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Honda CB Twister 110 Revealed

Wednesday, December 16, 2009
Honda has announced the introduction of an all-new street bike, the 110cc CB Twister. No the little Twister isn’t slated for American shores. It’s directed toward the Indian market through Honda Motorcycle & Scooter India (HMSI) the Japanese marque’s wholly-owned production and sales subsidiary.

Honda expects to sell 220 000 of its new little Twister annually.
Small, fuel-efficient and affordable - the new CB Twister. Honda expects the Twister to be a hit in India.
2010 Honda CB Twister  India only
A 109cc air-cooled 4-stroke Single powers the Twister, producing a claimed nine horsepower that’s divvied out via four-speed transmission. The mind-boggling claim on the HMSI website is the small engine’s 70 kilometer per liter fuel efficiency, which converts to a too-good-to-be-true/has-to-be-a-typo 160 mpg (at least to our American mpg sensibilities). The chassis sources a front fork with twin rear shocks, a single 240mm front rotor and rear drum braking system and 17-inch wheels.

The Twister sports a modern look, mimicking, as Honda puts it in a press release announcing its new bike, “a stylish design from the school of large-sized European motorcycles.” Honda itself states the bike is targeted to the “younger generation.” It is priced at 42,000 Rupees, which converts to approximately $900.

The Twister will make its Indian debut at the Auto Expo 2010 in New Delhi on January 5th. For more information check out HMSI’s Honda Twister microsite.

If it’s not headed here, what makes the new Twister newsworthy in the US? Well, it serves to contrast the American and Indian markets.

For starters, India buys motorcycles – a whole lot of them. Honda cites industry-wide motorcycle sales in India from January through November of 2009 topped 7.9 million units – making it the second-largest market behind China. HMSI sales alone are 980,000 units. Even more impressive, as the world-wide motorcycle market has contracted in 2009, the aforementioned Indian sales figures represent a 14% growth (HMSI sales up 10%).

MIC (Motorcycle Industry Council) data for 2008 lists total US sales at 1.1 million. Year-to-date estimates for 2009 show almost a 40% drop as of the end of September. US sales for 2009 won’t even come close to hitting the million unit threshold - barring a Christmas miracle of made-for-TV-movie proportions.

Honda expects to sell 220,000 of its new little street bike annually in India.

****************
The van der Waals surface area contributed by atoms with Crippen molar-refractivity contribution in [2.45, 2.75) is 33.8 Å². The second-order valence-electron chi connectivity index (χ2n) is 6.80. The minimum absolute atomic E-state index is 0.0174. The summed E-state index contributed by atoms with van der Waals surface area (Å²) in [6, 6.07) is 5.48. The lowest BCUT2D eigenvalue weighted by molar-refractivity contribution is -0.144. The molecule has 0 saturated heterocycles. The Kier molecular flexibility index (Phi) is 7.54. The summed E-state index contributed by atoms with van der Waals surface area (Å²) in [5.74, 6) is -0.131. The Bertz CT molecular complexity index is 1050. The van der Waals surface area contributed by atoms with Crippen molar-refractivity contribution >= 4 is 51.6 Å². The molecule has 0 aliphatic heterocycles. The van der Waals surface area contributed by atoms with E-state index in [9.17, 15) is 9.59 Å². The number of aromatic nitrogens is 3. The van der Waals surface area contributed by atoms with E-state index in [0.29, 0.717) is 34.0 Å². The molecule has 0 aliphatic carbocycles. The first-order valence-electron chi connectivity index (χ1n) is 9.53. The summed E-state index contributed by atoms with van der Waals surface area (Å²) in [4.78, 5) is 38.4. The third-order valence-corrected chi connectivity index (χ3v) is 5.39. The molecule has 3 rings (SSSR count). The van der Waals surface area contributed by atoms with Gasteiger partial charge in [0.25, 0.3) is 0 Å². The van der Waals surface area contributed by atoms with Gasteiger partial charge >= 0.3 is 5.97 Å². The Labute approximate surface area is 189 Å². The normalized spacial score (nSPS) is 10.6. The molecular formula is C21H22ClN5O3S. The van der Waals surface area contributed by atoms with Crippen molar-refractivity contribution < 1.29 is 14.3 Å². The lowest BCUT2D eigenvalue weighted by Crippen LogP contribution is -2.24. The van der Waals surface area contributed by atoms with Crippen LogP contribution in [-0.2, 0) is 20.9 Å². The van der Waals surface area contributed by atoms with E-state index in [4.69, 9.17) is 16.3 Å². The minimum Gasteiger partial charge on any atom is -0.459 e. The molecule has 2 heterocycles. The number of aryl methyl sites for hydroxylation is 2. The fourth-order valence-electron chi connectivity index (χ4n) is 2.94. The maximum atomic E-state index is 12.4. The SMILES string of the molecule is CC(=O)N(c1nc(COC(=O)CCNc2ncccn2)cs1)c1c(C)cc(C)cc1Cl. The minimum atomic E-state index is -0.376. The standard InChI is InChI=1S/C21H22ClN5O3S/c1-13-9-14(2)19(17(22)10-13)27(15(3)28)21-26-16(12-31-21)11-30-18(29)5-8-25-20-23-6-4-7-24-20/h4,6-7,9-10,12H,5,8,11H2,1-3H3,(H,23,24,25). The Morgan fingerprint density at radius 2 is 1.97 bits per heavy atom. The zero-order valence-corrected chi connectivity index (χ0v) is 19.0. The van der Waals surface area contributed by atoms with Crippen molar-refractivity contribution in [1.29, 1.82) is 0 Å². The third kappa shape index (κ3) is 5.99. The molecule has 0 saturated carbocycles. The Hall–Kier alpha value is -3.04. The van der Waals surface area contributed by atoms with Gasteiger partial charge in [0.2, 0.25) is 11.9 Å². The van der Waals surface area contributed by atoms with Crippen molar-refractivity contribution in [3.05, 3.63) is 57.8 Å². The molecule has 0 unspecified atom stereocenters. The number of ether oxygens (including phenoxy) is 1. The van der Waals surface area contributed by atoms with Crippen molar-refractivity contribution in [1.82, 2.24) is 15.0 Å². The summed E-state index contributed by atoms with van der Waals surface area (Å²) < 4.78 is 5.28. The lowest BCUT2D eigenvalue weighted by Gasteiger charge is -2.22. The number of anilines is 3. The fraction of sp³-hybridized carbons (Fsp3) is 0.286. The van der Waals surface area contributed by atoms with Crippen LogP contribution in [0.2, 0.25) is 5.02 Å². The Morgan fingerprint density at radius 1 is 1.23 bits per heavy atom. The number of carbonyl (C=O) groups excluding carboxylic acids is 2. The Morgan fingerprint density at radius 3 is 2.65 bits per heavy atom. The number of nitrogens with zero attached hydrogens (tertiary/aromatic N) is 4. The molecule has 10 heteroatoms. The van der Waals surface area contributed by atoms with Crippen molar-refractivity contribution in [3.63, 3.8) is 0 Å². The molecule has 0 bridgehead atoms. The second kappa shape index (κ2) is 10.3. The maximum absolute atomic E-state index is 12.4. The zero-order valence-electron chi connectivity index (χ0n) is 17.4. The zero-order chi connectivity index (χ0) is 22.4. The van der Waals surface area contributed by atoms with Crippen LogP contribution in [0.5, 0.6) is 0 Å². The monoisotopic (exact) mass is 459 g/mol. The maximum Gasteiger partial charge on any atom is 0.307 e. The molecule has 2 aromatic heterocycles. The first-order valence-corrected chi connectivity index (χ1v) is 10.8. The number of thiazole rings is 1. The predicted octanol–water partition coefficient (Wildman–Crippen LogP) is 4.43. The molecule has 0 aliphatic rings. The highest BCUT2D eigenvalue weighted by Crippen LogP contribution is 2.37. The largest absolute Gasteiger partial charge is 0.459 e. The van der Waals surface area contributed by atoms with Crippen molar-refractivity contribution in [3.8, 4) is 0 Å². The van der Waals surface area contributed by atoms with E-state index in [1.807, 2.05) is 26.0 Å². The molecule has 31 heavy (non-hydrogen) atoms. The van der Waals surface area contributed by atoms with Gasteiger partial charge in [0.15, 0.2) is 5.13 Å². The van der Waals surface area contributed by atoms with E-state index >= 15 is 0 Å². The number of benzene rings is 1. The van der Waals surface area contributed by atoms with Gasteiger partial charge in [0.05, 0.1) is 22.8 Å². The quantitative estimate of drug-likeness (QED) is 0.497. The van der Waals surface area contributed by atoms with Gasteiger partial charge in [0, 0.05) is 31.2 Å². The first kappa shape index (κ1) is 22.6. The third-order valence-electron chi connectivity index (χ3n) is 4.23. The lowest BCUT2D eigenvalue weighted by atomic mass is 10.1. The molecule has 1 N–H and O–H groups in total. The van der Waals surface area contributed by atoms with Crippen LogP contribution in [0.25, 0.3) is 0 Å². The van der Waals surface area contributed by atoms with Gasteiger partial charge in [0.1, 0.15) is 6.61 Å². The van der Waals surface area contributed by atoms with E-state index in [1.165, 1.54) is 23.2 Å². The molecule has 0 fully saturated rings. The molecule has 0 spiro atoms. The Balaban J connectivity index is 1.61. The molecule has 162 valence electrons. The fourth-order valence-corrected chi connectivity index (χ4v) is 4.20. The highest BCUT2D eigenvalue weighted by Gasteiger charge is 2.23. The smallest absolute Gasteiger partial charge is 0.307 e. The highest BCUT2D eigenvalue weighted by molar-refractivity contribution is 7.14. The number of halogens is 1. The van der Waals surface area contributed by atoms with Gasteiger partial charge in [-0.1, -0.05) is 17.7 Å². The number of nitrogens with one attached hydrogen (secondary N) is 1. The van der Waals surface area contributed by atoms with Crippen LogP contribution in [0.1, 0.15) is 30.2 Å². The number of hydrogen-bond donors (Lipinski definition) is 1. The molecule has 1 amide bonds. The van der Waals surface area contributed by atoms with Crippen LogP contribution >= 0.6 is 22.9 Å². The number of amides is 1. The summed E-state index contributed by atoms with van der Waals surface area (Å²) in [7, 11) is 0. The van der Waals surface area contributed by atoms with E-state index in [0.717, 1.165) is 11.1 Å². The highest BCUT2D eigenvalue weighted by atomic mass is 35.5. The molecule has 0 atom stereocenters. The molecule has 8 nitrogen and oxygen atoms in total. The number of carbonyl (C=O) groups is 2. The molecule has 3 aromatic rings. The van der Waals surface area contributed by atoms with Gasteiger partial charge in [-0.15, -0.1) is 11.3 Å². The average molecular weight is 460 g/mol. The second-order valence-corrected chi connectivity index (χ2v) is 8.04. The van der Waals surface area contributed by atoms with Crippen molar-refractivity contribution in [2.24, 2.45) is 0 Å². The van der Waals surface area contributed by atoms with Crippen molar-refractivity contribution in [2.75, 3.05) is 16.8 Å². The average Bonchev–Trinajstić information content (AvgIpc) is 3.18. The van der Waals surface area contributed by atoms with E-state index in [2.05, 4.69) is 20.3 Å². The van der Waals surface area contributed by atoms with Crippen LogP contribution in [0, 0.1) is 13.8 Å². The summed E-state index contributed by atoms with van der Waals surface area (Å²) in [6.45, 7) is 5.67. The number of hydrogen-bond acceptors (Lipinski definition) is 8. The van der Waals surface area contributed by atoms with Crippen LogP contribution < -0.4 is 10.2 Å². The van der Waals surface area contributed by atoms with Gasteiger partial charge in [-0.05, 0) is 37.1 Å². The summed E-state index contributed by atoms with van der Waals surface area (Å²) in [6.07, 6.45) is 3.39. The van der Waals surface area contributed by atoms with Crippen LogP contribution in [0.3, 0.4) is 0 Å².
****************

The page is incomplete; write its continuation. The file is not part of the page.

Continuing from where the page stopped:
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Comments
maccoy -top speed of honda cb110  January 28, 2011 08:01 PM
what is the maximum speed of honda cb110
melardenio -great bike  December 30, 2010 03:14 AM
nice bike I saw this here in the philippines.. http://www.melardenio.com/2010/11/in-review-honda-cb110.html
sivananda -sivananda-honda cb twister  October 29, 2010 03:44 AM
I bought honda cb twister on march 10 2010, the bike is very good...the highest speed is 98km/hr..mileage m getting only 55km/ltr
sachin -bought a Honda Twister last month!!  July 19, 2010 10:08 AM
i have been riding this bike for last one month.its primarily for city riding.its giving me about 65-68Km/liter in city driving and 72km/liter on highway in top gear.bike is good for driving under speed of 70km/hour after which it slowly runs out power.top speed is 93km/hour.
twincam -mileage kings  July 10, 2010 09:30 AM
this is in reply to 'cold's query regarding the longeivity of indian bikes. here the first owner typically uses his bike between 50,000-60,000 kms and then sells it for about 1/3rd its original price(that would be in about 5 years). the second and third owners will perhaps use for about 30,000 kms each. the life of engines is about 1,50,000 kms before they need to be scrapped. 100 cc honda bikes sold by subsidiary hero honda have been regularly giving about 60-80 km/ltr and there are several examples which have been ridden in excess of 3,00,000/- kms before requiring major overhauls. high mileage is not a miracle in india- it is a necessity. here 100-150 cc bikes of other home grown manufacturers such as bajaj and TVS regularly give about 50-60 km/litre, though their engines are not as bomb proof as Hondas, they are more fun to drive and better styled. the roads are extremely cramped and crowded and pot holed most of the time. normally bikes are ridden between 20-50 km/hr and they touch 60-70km/hr rarely only if there is a lucky break. Indian bikes have very low power as mileage is the most important criterion, ranging between as low as 8 bhp for 100 cc bikes to about 21 bhp for 225 cc bikes. remember the typical bike rider must get a salary equivalent to about US$ 250-1000. so every Rupee counts. Moreover, petrol is not cheap, its about US$ 1.2/ltr. I got a Honda twister today. it is my 7th bike since 1984. i have owned 5 cars from 1996 but there is nothing to beat the comfort and ease of use ( in the indian context) of a small bike. the 200-250 ccs are gradually catching up in India, but as they are relatively cumbersome and sporty they are not doing the kind of numbers the small bikes do. hope this was useful. ride on mates. regards fro twincam.
Slava -Russia  May 10, 2010 03:48 PM
people for me to you question, who can that to know prices at your market of motor cycle of yamaha r1 of 2005-2007.It is necessary very quickly, beforehand thank you.If it is possible write slavasladkih@mail.ru, snarid@ukr.net.